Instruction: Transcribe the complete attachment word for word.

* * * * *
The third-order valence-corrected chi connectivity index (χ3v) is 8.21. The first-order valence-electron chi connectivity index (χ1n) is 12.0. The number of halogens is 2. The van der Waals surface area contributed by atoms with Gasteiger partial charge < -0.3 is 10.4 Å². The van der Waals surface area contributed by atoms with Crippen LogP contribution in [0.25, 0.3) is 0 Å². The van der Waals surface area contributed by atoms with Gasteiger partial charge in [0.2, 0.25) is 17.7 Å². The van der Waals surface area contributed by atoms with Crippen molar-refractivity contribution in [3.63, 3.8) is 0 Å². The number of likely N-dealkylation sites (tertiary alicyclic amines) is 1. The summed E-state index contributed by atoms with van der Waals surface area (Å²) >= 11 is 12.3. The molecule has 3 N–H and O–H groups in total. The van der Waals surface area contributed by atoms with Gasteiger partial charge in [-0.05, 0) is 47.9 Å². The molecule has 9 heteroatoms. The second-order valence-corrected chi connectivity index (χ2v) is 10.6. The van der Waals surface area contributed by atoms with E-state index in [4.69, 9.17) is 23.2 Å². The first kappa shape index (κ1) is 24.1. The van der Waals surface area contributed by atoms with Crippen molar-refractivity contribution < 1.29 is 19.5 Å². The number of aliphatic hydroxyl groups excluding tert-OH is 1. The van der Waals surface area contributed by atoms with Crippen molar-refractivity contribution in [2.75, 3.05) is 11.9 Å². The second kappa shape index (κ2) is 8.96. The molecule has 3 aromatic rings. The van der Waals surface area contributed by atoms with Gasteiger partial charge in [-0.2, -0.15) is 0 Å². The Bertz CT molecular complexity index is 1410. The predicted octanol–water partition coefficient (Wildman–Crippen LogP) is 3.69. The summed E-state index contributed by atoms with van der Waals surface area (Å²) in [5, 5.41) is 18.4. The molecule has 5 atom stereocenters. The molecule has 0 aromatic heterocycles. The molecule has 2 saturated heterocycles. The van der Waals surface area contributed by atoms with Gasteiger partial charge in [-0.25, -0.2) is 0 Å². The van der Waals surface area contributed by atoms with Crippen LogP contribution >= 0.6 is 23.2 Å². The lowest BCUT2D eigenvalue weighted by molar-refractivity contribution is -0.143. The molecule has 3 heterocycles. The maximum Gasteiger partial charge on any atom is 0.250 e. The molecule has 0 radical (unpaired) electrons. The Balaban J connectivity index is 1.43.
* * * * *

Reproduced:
The third-order valence-corrected chi connectivity index (χ3v) is 8.21. The first-order valence-electron chi connectivity index (χ1n) is 12.0. The number of halogens is 2. The van der Waals surface area contributed by atoms with Gasteiger partial charge < -0.3 is 10.4 Å². The van der Waals surface area contributed by atoms with Crippen LogP contribution in [0.25, 0.3) is 0 Å². The van der Waals surface area contributed by atoms with Gasteiger partial charge in [0.2, 0.25) is 17.7 Å². The van der Waals surface area contributed by atoms with Crippen molar-refractivity contribution in [3.63, 3.8) is 0 Å². The number of likely N-dealkylation sites (tertiary alicyclic amines) is 1. The summed E-state index contributed by atoms with van der Waals surface area (Å²) >= 11 is 12.3. The molecule has 3 N–H and O–H groups in total. The van der Waals surface area contributed by atoms with Gasteiger partial charge in [-0.05, 0) is 47.9 Å². The molecule has 9 heteroatoms. The second-order valence-corrected chi connectivity index (χ2v) is 10.6. The van der Waals surface area contributed by atoms with E-state index in [4.69, 9.17) is 23.2 Å². The first kappa shape index (κ1) is 24.1. The van der Waals surface area contributed by atoms with Crippen molar-refractivity contribution < 1.29 is 19.5 Å². The number of aliphatic hydroxyl groups excluding tert-OH is 1. The van der Waals surface area contributed by atoms with Crippen molar-refractivity contribution in [2.75, 3.05) is 11.9 Å². The second kappa shape index (κ2) is 8.96. The molecule has 3 aromatic rings. The van der Waals surface area contributed by atoms with Gasteiger partial charge in [-0.2, -0.15) is 0 Å². The Bertz CT molecular complexity index is 1410. The predicted octanol–water partition coefficient (Wildman–Crippen LogP) is 3.69. The summed E-state index contributed by atoms with van der Waals surface area (Å²) in [5, 5.41) is 18.4. The molecule has 5 atom stereocenters. The molecule has 0 aromatic heterocycles. The molecule has 2 saturated heterocycles. The van der Waals surface area contributed by atoms with Gasteiger partial charge in [-0.25, -0.2) is 0 Å². The van der Waals surface area contributed by atoms with Crippen LogP contribution >= 0.6 is 23.2 Å². The lowest BCUT2D eigenvalue weighted by molar-refractivity contribution is -0.143. The molecule has 3 heterocycles. The maximum Gasteiger partial charge on any atom is 0.250 e. The molecule has 0 radical (unpaired) electrons. The Balaban J connectivity index is 1.43.